FEATURED POST

Capital Punishment in the United States Explained

Image
In our Explainer series, Fair Punishment Project lawyers help unpackage some of the most complicated issues in the criminal justice system. We break down the problems behind the headlines - like bail, civil asset forfeiture, or the Brady doctrine - so that everyone can understand them. Wherever possible, we try to utilize the stories of those affected by the criminal justice system to show how these laws and principles should work, and how they often fail. We will update our Explainers monthly to keep them current. Read our updated explainer here.
To beat the clock on the expiration of its lethal injection drug supply, this past April, Arkansas tried to execute 8 men over 1 days. The stories told in frantic legal filings and clemency petitions revealed a deeply disturbing picture. Ledell Lee may have had an intellectual disability that rendered him constitutionally ineligible for the death penalty, but he had a spate of bad lawyers who failed to timely present evidence of this claim -…

UK: Queen to meet Bahrain King, despite executions and torture

The Queen and the King of Bahrain at last year's Royal Windsor Horse Show
The Queen and the King of Bahrain at last year's Royal Windsor Horse Show.
The Queen is to sit alongside the King of Bahrain at the Royal Windsor Horse Show tomorrow – despite the Kingdom’s recent lifting of a moratorium on the death penalty, and a surge in executions of protestors.

According to reports, King Hamad bin Isa al Khalifa will ‘host’ the Queen and 19 other VIPs at the annual Windsor Horse Show, in a special ‘Kingdom of Bahrain Lounge’.

The royal meeting will take place amid a crackdown on political dissent in the Kingdom.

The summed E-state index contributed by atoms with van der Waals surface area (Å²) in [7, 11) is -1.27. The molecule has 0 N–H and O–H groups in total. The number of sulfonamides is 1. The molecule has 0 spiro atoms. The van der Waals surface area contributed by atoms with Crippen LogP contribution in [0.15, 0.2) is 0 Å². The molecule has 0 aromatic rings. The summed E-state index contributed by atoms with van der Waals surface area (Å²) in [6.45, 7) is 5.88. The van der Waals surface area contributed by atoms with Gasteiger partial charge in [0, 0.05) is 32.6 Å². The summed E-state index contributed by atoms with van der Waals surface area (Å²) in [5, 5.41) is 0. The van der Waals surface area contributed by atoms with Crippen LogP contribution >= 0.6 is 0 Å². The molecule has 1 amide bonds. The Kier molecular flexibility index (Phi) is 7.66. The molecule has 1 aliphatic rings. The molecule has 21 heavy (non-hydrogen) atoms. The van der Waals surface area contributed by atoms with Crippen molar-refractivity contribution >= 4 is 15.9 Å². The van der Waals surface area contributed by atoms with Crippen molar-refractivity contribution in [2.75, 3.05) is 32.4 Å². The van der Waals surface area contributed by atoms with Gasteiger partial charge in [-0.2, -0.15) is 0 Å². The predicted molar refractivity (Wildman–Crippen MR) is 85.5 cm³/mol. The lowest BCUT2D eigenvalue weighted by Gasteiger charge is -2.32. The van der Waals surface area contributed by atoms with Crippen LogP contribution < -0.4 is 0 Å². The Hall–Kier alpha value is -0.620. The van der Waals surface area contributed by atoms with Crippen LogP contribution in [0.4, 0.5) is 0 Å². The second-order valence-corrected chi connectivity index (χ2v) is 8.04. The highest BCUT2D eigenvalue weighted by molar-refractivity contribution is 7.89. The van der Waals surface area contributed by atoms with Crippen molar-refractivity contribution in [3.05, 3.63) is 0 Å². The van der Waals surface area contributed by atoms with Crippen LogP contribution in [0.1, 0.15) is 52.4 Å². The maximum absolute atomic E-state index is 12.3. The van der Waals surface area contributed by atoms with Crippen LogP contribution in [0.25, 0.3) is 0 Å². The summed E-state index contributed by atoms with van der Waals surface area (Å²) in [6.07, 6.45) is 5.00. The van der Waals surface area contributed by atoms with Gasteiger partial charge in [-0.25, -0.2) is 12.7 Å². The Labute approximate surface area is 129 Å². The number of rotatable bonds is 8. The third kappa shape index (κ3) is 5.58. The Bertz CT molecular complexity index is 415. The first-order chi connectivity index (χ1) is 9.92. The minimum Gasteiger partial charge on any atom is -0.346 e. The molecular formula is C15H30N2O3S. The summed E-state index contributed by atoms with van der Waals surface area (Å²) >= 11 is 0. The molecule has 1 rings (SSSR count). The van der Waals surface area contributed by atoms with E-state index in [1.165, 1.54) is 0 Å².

The Bahraini authorities recently resumed executions after a 6-year moratorium, executing three political protesters who had been sentenced to death on the strength of forced ‘confessions’. At least two more protesters could be executed at any time.

International human rights group Reprieve has found that the British government has given substantial support to Bahrain’s criminal justice system, despite human rights concerns. The UK support includes the training of hundreds of guards on Bahrain’s death row, where torture of political prisoners is rife.

Commenting, Director of Reprieve Maya Foa said:

“Make no mistake – visits like this gift the Bahraini government a royal cloak of acceptability, while the Kingdom mercilessly executes political prisoners and uses torture to extract ‘confessions’. Theresa May wants stronger UK-Gulf relations, but we must not help the Bahrainis to whitewash their appalling abuses. Instead of drafting in the Queen to cosy up to King Hamad, the UK must urgently protest Bahrain’s use of torture and executions to silence opponents.”

 The UK Foreign Office has spent over £5 million in aid money on reforming Bahrain’s human rights record since protests swept the Gulf kingdom in 2011. More information on the UK’s support for Bahrain’s prison system is available at the Reprieve website, here.

Source: Reprieve, May 11, 2017. Reprieve is an international human rights organization.

⚑ | Report an error, an omission, a typo; suggest a story or a new angle to an existing story; submit a piece, a comment; recommend a resource; contact the webmaster, contact us: deathpenaltynews@gmail.com.


Opposed to Capital Punishment? Help us keep this blog up and running! DONATE!

Comments

Most Viewed (Last 30 Days)

Harris County leads Texas in life without parole sentences as death penalty recedes

Idaho County commissioners take stand against death penalty

Texas: Reginald Blanton executed

Indonesian death penalty laws to be softened to allow reformed prisoners to avoid execution

USA: Executions, Death Sentences Up Slightly in 2017

Texas executes Anthony Allen Shore

Death penalty cases of 2017 featured botched executions, claims of innocence, 'flawed' evidence

Virginia Governor commutes death sentence of killer found mentally incompetent to be executed

Texas man with scheduled execution uses letters from fellow death row inmates to argue for reprieve

California: Death penalty sought against Redwood City man accused of sexually assaulting, killing infant